Anda di halaman 1dari 13

Investment: Investment is a current commitment of an amount for a period of

time in order to derive future earnings that will compensate the investor for: 1. the
time for which the funds are committed. 2. The expected rate of inflation. 3.
Uncertainty of future flows of funds.

Why do we need investment: By saving and investing money; investors trade-off


current consumption for a larger future consumption. There are some specific
objectives of investment: 1. Capital preservation. 2. Capital appreciation. 3. Current
income. 4. Total return.

1. Capital preservation: Investors want to minimize the risk of loss of investment


amount. They seek to maintain the purchasing power of their investments. The rate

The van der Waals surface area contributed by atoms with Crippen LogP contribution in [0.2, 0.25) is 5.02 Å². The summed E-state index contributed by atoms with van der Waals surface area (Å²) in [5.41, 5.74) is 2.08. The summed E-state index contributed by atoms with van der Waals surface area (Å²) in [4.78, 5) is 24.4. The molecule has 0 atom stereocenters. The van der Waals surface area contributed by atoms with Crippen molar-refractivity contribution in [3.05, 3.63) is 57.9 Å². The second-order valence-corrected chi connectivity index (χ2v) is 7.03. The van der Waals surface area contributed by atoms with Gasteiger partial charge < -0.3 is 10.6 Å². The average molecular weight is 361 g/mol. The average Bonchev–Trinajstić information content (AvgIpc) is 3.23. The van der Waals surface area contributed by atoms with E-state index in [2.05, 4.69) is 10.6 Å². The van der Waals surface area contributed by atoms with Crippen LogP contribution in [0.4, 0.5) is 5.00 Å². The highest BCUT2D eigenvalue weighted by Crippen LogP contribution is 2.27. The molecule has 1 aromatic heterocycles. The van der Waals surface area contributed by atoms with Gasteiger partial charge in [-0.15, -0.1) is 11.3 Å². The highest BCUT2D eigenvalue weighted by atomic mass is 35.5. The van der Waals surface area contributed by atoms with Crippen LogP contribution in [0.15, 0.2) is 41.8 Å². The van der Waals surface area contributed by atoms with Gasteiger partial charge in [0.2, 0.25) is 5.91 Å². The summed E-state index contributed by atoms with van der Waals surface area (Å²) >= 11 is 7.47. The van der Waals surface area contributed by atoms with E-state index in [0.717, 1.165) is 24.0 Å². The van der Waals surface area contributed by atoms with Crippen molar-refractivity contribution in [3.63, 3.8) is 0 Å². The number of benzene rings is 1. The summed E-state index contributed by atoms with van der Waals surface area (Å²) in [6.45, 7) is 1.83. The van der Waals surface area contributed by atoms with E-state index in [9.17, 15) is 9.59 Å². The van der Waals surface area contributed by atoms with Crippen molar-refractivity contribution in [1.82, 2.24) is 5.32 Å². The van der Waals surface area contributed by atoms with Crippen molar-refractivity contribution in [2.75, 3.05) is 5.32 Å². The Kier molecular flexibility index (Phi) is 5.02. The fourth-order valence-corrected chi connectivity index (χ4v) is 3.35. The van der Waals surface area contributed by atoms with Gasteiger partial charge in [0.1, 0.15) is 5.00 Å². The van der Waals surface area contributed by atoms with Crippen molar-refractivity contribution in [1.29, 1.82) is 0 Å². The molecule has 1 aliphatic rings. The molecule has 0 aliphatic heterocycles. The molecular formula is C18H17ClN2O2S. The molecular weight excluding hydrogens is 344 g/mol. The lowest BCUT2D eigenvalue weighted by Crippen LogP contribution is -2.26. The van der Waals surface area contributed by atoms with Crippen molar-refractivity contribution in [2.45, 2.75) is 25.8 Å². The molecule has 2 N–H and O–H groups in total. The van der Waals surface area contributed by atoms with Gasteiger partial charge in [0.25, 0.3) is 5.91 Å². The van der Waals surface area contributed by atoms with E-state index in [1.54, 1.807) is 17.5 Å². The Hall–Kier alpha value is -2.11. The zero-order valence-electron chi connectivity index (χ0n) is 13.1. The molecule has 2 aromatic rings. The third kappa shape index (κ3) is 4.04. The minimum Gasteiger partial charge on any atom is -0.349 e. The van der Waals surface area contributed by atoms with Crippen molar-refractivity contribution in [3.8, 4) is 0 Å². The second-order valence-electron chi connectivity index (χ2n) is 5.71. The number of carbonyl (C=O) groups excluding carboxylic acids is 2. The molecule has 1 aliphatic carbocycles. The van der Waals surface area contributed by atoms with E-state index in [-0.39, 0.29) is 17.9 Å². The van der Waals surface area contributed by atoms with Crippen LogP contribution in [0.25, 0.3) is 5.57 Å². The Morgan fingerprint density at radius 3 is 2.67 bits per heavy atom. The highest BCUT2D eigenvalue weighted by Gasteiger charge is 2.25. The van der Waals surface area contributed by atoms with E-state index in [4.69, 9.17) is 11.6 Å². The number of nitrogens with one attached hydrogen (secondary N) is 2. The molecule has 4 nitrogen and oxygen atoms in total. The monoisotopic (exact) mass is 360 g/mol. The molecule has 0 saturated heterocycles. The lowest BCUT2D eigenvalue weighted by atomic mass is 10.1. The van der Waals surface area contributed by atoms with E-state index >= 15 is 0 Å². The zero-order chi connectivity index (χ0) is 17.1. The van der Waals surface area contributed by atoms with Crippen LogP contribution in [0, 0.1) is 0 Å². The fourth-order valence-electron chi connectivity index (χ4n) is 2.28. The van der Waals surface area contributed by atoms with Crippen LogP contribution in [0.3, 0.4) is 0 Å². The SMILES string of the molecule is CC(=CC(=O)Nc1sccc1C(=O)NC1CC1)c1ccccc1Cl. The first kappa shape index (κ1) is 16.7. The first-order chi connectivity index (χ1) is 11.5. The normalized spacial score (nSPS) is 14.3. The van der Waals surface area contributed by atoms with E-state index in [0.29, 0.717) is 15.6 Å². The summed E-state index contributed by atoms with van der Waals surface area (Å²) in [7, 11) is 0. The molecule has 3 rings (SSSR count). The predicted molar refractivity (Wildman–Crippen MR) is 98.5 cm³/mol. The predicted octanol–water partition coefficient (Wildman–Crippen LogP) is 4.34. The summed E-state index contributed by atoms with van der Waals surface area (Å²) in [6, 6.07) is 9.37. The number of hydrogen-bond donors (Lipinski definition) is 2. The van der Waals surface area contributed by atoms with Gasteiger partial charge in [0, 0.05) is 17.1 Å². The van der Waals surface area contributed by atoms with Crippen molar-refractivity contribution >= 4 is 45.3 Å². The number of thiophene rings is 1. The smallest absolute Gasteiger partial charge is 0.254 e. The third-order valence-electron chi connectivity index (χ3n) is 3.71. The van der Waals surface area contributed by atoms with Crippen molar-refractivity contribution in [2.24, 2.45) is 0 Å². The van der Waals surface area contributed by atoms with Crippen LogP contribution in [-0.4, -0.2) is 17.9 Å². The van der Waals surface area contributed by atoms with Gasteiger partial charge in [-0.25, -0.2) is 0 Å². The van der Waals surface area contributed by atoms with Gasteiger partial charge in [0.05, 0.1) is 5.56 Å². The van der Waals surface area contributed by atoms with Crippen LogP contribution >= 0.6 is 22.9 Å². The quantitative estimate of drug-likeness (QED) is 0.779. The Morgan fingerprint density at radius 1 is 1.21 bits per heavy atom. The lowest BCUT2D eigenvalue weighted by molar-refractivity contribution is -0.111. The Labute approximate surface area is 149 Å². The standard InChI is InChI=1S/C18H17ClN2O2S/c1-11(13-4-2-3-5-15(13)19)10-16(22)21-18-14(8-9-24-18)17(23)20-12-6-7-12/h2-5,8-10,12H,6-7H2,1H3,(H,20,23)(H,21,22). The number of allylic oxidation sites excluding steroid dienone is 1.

of return from the investment need to be no less than the rate of inflation.

2. Capital appreciation: The investors want to grow the investment amount in


real terms over time to meet the future demand and this growth occurs through the
capital gains.

3. Current income: The investors want the investment amount to concentrate on


generating income rather than capital gains.

4. Total return: Investors seek to increase the portfolio value by both capital gains
and re-invest in current income.

Investment Constraints: Some constraints are considered by investors while


making investment: 1. Liquidity needs. 2. Time horizon. 3. Tax concerns

1. Liquidity needs: Investors may have liquidity needs that must be considered
while making investment plan they may require liquidity to make various current
obligations without hampering the investment plan.

2. Time horizon: There is a close relationship between time horizon, liquidity


needs and the ability to handle risk. Investors with long term investment generally
require less liquidity because funds are not usually needed for many years.
Investors can tolerate long term risk because any short fall on losses can be